I could not go home.
I signed a bunch of papers, trying to be as cooperative and composed as possible. I’d called the ambulance myself. The medics escorted me out of my office building, but I walked on my own two feet. I answered their questions coherently. Drank the thick activated charcoal to clear my system of the painkillers. Rested quietly in my hospital room. When I was told I’d be transferred to another facility, no one told me I didn’t have a choice in the matter. That I would not be able to walk out when I was ready to leave. But that’s where I was. In the psychiatric ward of Akron General Hospital. Despite my tear-filled request to go home, I was forced to stay pending “further evaluation.” No matter what I said, or how calmly I said it, in the eyes of this staff, I was crazy.
I didn’t have a roommate, thank God. The wails of angry patients roaming the dark halls were bad enough. I cursed myself for not taking a pen, notebook, or something to read to work. How could I have known that Friday morning when I woke up in my home that I’d end my day in a mental institution? Still. The company of a book or an outlet for the noise in my head would have been much appreciated. They’d taken my cell phone. I needed to talk to someone. Him. I just needed to call Him. He could convince me that I’d be okay. But that wasn’t an option. All I had was the stiff bed and the turquoise Akron General sign outside of my window.
I still had on the tweed pants I wore to work that morning. Couldn’t put on that hospital gown. That gown meant I was sick. I wasn’t one of the people screaming in the hall. I’d had a bad day. I wasn’t sick. But the tweed made my legs itch, standing between me and the sleep I desperately needed to end my nightmare of a day. I sighed. Removed my clothes. Carefully folded my pants and sweater. Staring at the turquoise Akron General sign from my bed, I recalled my last night like this.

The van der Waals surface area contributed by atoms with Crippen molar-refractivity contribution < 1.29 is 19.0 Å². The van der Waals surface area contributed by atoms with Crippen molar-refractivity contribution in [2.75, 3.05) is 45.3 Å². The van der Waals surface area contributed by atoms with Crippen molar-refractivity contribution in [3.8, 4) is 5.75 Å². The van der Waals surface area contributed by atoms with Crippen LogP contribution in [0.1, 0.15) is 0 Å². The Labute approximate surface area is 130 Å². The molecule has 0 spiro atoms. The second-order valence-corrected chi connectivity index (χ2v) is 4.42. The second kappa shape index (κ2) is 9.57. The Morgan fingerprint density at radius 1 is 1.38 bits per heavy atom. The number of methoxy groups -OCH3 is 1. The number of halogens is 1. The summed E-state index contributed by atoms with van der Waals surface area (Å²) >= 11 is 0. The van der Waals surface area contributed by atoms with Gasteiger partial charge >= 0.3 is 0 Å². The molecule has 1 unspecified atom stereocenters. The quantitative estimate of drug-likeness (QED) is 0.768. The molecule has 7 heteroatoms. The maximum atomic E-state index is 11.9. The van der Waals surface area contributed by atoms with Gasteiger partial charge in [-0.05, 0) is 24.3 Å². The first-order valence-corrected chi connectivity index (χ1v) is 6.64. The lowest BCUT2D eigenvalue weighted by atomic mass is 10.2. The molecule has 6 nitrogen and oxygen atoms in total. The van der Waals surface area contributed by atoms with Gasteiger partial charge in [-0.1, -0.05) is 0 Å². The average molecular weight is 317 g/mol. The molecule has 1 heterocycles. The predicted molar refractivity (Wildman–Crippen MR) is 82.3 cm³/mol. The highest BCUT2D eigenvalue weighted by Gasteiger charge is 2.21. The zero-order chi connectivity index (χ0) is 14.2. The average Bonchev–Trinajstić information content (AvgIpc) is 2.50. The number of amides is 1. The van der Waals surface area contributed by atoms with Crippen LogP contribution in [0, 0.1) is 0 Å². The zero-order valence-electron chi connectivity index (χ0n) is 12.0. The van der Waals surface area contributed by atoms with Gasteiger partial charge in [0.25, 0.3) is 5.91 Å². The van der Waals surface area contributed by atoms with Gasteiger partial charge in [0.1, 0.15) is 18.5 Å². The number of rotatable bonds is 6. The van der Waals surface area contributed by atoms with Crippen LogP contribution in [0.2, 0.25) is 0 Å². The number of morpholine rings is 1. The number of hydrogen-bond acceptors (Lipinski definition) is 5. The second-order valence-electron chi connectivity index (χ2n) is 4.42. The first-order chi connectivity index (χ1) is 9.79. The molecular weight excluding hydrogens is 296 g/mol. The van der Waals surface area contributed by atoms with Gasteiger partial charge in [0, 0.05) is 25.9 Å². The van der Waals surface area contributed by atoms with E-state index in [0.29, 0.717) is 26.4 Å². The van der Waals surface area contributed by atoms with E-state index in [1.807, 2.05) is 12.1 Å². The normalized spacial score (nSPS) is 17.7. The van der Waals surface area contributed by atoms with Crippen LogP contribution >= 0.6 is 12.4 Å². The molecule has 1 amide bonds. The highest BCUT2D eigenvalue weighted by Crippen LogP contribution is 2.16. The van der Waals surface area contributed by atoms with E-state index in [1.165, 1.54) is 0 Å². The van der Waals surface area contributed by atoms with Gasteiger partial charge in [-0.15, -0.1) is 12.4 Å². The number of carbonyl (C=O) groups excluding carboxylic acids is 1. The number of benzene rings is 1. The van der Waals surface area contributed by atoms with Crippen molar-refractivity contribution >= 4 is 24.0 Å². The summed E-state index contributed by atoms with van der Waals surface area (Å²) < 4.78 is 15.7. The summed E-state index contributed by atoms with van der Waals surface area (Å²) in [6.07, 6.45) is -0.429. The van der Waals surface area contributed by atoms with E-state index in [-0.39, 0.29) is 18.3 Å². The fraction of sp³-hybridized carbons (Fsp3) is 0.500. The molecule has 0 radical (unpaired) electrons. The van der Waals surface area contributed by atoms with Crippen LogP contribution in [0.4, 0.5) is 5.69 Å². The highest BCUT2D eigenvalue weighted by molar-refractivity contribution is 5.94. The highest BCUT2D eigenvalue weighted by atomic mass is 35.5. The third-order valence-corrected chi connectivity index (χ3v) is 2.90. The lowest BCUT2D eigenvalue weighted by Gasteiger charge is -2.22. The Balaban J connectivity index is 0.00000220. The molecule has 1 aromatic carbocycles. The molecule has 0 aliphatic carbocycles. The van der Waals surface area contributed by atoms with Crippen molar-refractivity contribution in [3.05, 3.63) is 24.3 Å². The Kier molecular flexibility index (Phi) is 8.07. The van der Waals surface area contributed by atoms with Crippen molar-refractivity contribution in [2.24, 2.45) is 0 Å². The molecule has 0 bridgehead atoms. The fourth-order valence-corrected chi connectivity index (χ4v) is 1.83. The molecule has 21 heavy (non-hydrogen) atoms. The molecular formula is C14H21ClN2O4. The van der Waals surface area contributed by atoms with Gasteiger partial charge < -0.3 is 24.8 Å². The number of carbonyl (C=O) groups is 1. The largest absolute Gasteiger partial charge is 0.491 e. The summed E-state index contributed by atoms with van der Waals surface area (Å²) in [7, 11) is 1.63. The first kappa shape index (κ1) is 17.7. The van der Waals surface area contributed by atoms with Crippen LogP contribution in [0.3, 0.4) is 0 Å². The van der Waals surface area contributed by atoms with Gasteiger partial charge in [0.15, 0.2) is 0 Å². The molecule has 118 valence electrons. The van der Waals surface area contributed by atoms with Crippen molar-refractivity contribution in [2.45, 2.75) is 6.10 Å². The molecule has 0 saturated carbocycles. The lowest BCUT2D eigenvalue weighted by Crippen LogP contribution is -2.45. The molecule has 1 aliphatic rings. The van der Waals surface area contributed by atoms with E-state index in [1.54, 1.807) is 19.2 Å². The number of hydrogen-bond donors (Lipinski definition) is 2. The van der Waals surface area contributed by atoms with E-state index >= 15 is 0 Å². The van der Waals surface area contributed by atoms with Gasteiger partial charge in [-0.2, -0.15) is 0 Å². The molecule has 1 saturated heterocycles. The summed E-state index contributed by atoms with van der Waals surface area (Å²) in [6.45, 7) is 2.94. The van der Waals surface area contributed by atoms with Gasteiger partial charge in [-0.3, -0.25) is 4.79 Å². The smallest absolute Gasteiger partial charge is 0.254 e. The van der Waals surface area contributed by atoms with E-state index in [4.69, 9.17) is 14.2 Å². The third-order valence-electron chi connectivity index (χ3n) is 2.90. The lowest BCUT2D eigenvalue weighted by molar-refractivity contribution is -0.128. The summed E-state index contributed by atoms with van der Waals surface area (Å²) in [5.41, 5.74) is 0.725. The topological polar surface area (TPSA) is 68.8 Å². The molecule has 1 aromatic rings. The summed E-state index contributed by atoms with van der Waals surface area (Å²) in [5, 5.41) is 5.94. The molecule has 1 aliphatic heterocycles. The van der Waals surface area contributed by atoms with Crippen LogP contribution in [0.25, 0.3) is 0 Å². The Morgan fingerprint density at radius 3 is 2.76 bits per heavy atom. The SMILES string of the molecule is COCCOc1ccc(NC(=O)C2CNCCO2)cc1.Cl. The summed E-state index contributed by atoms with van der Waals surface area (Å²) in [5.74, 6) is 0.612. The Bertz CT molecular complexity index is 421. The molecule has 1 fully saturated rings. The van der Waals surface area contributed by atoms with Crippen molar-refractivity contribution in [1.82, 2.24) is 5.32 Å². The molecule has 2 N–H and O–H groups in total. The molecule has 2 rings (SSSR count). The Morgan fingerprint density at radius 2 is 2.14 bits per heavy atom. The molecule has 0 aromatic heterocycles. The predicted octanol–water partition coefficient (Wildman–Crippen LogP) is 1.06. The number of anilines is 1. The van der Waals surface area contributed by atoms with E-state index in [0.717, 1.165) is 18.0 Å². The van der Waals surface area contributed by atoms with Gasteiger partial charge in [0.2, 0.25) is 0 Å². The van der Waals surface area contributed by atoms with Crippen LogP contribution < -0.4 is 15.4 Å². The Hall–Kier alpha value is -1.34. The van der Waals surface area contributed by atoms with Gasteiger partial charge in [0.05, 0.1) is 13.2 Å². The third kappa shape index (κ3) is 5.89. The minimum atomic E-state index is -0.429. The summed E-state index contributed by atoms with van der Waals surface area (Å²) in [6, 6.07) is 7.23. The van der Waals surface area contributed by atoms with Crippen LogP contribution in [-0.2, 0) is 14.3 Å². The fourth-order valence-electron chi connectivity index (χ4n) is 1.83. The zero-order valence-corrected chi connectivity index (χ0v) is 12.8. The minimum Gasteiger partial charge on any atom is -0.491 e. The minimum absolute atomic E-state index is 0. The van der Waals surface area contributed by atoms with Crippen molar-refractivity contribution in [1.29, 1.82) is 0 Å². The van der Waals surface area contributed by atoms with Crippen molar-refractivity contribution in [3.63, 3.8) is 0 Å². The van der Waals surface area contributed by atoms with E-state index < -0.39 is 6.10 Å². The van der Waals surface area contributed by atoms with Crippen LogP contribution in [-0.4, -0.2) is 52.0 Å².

2003. My sophomore years of college. Alone in my dorm room, I stared at a bottle of Vodka and a bottle of Motrin. The two bottles sat on the sink, welcoming me with open arms. I sat on the bed, holding my knees, wondering if I really had the balls to end my life. Eventually, I backed down. To make sure I didn’t change my mind, I poured the Vodka into the sink, walked the Motrin to a garbage can at the end of the hall and emptied the bottle. Before crawling into bed, I set my computer to play Mary Mary’s “I Can’t Give Up” on repeat through the night. The song lyrics wrapped around the room, protecting me from harm. Protecting me from myself.
I snapped back to the present. “Even when I can’t see clearly, I know that You are with me…” I sang in my head. Over and over, like counting sheep.
A voice whispered “Trust me. Everything will be okay.” My mind fell silent. Somehow, I drifted off.